Opening the conference, Jim Anderson, director of education for Angus Council, conceded that advisers had been working in a hostile environment for the past 15 to 20 years. But Mr Anderson noted the link between authorities that had received poor reports from HMIE and the absence of a well developed quality improvement service.
"It shows there is a job to be done," he said.
Mr Anderson added: "Given the nature of the work we are doing, there is no way we can find an interface with our colleagues in the inspectorate, but we need to assert the importance of what we do.
"What we do and what our colleagues in the inspectorate can't do is offer support to headteachers on an ongoing basis."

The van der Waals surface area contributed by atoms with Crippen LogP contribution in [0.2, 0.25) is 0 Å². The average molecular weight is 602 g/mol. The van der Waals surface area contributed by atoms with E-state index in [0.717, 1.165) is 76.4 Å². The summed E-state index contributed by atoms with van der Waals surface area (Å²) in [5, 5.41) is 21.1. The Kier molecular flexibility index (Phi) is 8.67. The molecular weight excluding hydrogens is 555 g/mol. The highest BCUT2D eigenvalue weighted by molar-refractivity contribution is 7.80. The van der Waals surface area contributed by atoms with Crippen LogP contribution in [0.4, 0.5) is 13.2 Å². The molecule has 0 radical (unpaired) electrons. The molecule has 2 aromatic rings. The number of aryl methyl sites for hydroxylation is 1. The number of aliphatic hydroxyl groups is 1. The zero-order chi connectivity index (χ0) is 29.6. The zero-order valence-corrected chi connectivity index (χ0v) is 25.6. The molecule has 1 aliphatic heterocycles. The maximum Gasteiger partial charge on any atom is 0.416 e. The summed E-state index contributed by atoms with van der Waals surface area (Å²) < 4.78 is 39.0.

He suggested that the proposals in A Curriculum for Excellence offered opportunities for advisers and the directorate. "There is more collaborative work but there is also working alongside headteachers. The notion of giving more flexibility to headteachers is fine but it should not be unfettered - it has to be in the context of local need."
One role for advisers, Mr Anderson said, was to offer challenge to schools "in a non-confrontational way".
The culture of schools, particularly in the staffroom, had to be challenged. "There is a need to chip away at that and encourage our colleagues in schools, especially secondary, to become less cynical and more optimistic."